Comparing the Ranges
So you now know what function each rep range serves, but that is not the whole story. To really be able to put this knowledge to good use you really need to be able to interpret this info. Let’s take a closer look.
Even knowing all of this info there are still those that say high rep training is not necessary and it is best to train only with low to moderate rep ranges and focus solely on progressive overload. A fairly recent study recently proved that this is just not true.
This study took 15 young men and compared two protocols in the leg extension. The researchers compared the protein synthesis response from 4 sets with 90% (RM) taken to failure, with 4 sets with 30% (RM) taken to failure. This study found significantly higher protein synthesis rates after the high rep protocol (Burd et al. 2010). This means that the old saying, low reps are for size and high reps are only for fat loss is way, way off.
There is still one problem with high rep training that cannot be ignored. As stated earlier, high reps do very little for increasing strength gains. Progressive overload is essential for growth to continue and this should lead us to one conclusion. While a high rep protocol will work well in the short term, the lack of continually increasing the resistance will eventually lead to a stall in growth.
There is actually a way around this stall though. By training with low to moderate reps and loads you can increase strength over time. These strength gains in the 1-5 rep range will have sort of a “trickle down” effect. This means that strength gains in the 1-5 rep range will transfer and lead to more strength in the other rep ranges. If a bodybuilder increases his one rep max from 250 lbs. to 350 lbs. on the deadlift, you had better believe that his 20 rep max will increase as well. This is what I mean when I say the strength will trickle down.
So using a variety of reps and loads will have a synergistic effect. Rep ranges are not independent of one another. Improvements in one area will lead to improvements in other areas. This exchange is important to understand when putting the whole picture together.
There are actually two main takeaways from all of this information. All rep ranges will increase muscle growth but through different pathways. Therefore all ranges should be utilized, no matter if you are gaining or cutting.
Do not use high reps to stimulate fat loss. All weight training will stimulate the metabolism and cause a calories burn. No one rep range will cause significant fat loss over another. Diet and cardio should be the primary tools you use to shed fat and get lean. Let the weight build muscle, let your diet cut the fat.
As you can see, there are no rep ranges that are magically going to make you lose fat or get shredded more than other rep ranges. There is also no merit to the idea that high reps will not allow you to gain lean mass. If you are dieting for a show, just trying to drop a few pounds, or trying to gain as much muscle as possible you must use every single rep range to maximize growth to your fullest potential. So how do you apply this to your own workout? It depends if you are training a muscle group once or twice per week.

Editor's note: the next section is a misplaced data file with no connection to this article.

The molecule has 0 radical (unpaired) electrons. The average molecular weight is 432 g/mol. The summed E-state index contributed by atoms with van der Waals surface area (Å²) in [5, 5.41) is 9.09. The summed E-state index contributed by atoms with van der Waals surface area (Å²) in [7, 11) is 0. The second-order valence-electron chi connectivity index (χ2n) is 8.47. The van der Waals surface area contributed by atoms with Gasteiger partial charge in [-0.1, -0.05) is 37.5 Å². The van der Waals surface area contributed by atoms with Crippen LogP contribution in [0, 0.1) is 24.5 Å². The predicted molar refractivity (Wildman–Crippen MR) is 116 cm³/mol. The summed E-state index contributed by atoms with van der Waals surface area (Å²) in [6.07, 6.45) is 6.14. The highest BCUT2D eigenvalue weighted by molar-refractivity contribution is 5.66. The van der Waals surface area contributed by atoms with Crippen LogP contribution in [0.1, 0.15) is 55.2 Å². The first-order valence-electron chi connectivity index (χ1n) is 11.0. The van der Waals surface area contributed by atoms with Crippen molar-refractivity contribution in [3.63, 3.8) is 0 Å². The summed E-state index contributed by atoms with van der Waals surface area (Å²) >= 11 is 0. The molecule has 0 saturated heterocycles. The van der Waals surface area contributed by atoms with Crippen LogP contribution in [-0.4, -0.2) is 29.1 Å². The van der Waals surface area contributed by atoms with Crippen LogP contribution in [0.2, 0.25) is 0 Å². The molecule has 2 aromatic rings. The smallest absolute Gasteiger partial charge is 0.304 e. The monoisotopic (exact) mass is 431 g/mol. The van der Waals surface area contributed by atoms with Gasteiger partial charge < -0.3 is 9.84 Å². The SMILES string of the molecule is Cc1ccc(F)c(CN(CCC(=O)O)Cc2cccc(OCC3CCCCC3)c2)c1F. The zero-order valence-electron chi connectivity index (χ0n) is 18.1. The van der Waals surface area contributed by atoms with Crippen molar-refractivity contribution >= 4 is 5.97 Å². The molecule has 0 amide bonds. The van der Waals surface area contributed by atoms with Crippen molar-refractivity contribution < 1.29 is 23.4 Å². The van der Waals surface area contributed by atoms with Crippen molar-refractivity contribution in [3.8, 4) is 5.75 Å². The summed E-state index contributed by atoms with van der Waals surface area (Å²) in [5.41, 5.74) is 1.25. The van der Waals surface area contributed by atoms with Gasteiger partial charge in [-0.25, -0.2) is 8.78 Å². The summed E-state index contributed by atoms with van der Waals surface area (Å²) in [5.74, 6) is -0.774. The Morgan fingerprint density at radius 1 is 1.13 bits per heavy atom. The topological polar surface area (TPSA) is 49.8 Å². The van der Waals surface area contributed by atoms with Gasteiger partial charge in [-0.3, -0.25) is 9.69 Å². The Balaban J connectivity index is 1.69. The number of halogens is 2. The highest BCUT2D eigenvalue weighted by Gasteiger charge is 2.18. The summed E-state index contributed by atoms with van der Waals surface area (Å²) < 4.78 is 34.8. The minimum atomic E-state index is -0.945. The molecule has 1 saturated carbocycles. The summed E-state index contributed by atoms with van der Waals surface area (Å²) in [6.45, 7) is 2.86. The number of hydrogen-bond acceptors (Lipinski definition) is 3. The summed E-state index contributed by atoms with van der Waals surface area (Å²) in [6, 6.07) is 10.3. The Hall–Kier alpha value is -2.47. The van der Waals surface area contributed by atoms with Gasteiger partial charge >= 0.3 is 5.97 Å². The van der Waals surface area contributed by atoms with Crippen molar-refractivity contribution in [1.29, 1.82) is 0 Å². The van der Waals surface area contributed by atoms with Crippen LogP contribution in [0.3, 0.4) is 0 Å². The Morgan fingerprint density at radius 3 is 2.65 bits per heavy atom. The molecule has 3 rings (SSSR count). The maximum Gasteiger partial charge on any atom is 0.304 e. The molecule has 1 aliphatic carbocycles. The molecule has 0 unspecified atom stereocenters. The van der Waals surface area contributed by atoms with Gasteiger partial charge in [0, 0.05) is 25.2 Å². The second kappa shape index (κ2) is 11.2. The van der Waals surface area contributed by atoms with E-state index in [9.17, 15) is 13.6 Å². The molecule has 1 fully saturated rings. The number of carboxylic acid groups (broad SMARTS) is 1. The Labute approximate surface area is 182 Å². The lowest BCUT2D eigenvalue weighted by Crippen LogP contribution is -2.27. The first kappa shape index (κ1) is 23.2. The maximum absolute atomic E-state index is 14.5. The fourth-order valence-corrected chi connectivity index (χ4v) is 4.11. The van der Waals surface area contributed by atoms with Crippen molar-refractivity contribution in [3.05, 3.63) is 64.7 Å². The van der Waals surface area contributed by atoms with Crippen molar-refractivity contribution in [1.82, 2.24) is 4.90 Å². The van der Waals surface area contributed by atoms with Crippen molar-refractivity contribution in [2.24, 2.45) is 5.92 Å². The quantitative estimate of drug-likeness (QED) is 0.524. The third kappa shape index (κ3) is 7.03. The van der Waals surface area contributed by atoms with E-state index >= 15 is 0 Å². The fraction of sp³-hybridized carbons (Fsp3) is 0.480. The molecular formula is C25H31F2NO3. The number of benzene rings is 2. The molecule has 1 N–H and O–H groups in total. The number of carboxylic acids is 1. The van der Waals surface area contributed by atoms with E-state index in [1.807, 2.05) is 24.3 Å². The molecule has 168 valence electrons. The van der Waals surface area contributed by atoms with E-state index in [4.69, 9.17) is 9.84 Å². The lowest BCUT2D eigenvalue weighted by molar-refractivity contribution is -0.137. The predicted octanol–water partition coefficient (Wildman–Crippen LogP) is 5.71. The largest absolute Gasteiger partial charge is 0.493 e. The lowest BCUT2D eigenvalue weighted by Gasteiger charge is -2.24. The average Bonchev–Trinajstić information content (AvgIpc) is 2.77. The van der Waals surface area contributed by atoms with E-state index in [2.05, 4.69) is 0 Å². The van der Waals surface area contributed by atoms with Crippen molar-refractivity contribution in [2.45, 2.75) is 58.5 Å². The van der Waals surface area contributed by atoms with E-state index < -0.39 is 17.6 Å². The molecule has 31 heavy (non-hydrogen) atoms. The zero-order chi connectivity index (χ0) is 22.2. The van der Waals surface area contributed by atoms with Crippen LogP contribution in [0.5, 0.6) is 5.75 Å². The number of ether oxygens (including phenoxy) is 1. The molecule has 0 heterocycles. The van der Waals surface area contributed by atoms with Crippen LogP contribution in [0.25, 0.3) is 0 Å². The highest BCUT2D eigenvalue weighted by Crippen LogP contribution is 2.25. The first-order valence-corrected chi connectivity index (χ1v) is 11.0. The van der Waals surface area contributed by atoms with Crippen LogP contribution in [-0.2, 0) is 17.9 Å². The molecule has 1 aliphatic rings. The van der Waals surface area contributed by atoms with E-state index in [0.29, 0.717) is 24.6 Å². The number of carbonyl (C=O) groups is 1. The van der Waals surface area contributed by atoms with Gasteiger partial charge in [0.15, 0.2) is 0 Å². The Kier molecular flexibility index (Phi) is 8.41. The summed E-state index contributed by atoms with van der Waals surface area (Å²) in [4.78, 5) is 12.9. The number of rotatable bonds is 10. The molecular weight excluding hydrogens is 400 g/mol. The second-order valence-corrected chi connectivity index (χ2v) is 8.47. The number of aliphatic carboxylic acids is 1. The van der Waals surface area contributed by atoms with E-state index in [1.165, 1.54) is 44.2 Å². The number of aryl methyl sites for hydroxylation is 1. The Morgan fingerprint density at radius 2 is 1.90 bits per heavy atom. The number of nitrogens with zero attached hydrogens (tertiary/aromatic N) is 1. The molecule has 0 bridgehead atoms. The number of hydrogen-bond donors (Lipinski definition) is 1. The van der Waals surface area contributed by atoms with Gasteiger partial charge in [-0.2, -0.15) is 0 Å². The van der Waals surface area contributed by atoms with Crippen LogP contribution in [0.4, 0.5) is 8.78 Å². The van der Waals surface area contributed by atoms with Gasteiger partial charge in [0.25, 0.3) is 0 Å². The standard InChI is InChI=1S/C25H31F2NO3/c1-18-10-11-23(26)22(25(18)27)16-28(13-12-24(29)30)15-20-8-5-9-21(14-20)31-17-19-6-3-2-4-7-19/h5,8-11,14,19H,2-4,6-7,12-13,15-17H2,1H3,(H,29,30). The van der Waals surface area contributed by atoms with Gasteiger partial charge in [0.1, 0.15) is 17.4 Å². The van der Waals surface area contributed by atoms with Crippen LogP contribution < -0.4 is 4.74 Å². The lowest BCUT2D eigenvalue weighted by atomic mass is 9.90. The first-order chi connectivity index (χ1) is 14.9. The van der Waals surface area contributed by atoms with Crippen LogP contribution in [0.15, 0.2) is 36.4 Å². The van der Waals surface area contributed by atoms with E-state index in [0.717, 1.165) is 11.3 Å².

If training a muscle group only once per week the best way to work in all rep ranges are as follows:
- First 1-2 Exercises – 3-4 sets with heavy loads in the 1-5 rep range with compound movements.
- Next 1-2 Exercises – 3-4 sets with moderate loads in the 8-12 rep range with mostly compound movements.
- Last 1-2 Exercises – 3-4 sets with light loads in the 15-30 rep range usually with an isolation movement.
When training a muscle group twice per week this really allows you to specialize and focus on one type of training at a time. This is why I most often recommend more frequent training to my clients. Here is a good way to split it up:
- First 1-2 Exercises – 3-4 sets with heavy loads in the 2-4 rep range with compound movements.
- Next 1-2 Exercises – 3-4 sets with moderate loads in the 4-6 rep range with mostly compound movements.
- Last 1-2 Exercises – 3-4 sets with light loads in the 6-8 rep range usually with an isolation movement.
- First 1-2 Exercises – 3-4 sets with heavy loads in the 12-15 rep range with compound movements.
- Next 1-2 Exercises – 3-4 sets with moderate loads in the 15-20 rep range with mostly compound movements.
- Last 1-2 Exercises – 3-4 sets with light loads in the 25-30 rep range usually with an isolation movement.
The bodybuilding world is filled with misinformation. It is important to constantly question everything. The guy at the gym that is a legend in his own mind is not the only one spouting nonsense. Even top level pro bodybuilders are often misinformed themselves.
I say it all the time, for every method you use in your training and diet it is important to ask, “Why I am I doing this?” If you don’t have a good, scientifically sound answer, then it’s time to reevaluate your methods. The outdated ideas about rep ranges are now a thing of the past.
So get out there, lift brutally heavy weight, achieve skin tearing pumps, and burn it out with high reps. Do this and you’ll be good to grow!